Solid defence demands teams have fluid lines

Simply put, if teams do not score, they do not win, so a structure that holds out the opposition attack is crucial.

TOKYO, 5 Oct - The fundamentals of attacking structures have been examined; now we look at defensive structures.

The job of a defence is simple: do not concede points and win the ball back at the earliest opportunity.

Over time defence coaches have decided that the best way to defend is with players in a flat line. We call that the defensive line. If you put 15 defenders in that line, it would be very hard to break through, but it would be easy to kick over the top and into the space. Teams, therefore, drop players out of their defensive lines to cover the kick.

Finding the balance between players in the defensive line and players covering kicks is key.

In the clip above, Ireland start out with three defenders covering the kick. Three defenders deep leaves 12 defenders in the line, so we call this a 12-3 defence.

Watch how that defence mutates as Japan move the ball to the left and then the right. The Irish wingers step into the line when the ball comes towards them and the Irish defence is now a 13-2. When the ball is in the middle it becomes a 12-3 again. Then when the attack is on the far right, it is a 13-2 again. When Japan break through the middle of the line, Ireland move fully to the 13-2.

The Irish defence reacts to the threat posed by Japan. When the Japanese are far away from the Irish line, the defence can afford to drop more players back for the kick. As the Japanese get closer to the Irish line, the threat of the kick diminishes. At that point the defence puts more people into the line and leaves two players to cover the entire back field.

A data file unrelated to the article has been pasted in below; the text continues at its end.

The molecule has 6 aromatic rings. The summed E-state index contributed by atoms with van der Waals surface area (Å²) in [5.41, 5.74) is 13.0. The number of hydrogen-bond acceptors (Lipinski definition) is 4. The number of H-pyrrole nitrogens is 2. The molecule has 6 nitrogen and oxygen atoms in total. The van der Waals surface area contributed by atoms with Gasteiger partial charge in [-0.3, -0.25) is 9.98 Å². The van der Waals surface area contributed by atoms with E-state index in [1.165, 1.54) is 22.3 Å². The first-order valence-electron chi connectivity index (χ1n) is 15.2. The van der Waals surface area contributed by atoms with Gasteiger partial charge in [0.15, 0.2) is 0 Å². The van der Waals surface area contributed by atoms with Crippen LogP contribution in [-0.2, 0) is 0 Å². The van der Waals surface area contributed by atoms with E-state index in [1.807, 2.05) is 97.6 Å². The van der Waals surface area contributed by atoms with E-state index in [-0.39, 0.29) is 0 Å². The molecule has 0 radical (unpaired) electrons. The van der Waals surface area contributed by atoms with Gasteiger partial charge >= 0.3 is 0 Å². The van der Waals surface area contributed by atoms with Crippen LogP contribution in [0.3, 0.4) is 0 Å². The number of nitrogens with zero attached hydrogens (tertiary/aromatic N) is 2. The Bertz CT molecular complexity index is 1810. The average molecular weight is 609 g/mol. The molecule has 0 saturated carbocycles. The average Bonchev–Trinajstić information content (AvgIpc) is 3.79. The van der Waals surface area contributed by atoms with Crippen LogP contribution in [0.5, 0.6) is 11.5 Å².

Watch how Will Hooley of USA defends close to their line. The Americans are in a 14-1 defensive formation. This close to the line, you do not want to drop men out of the defensive line in anticipation of a kick which almost certainly will not be forthcoming. Hooley's job is to bounce back and forth, and cover the defence. If there is an overlap, he will step into the line to help. If there is a defensive hole, he will step in and sort it out.

The full-back's job, close to his own line, is to anticipate where the attacking threat is. He then has to decide when to get involved and when to stay back. If he does stay back, he has to be prepared to make one-on-one tackles on players carrying a lot of speed. It is not a position for anyone who feels nervous under pressure.

Next time you get the chance to see your team live, look to see how they defend. Do they drop more men into the back field when the opposition are close to their own line? How many players do they drop back? Which players are they dropping back? Is it just the full-back and wingers or is the number eight or scrum-half involved?

RNS sl/sdg/mr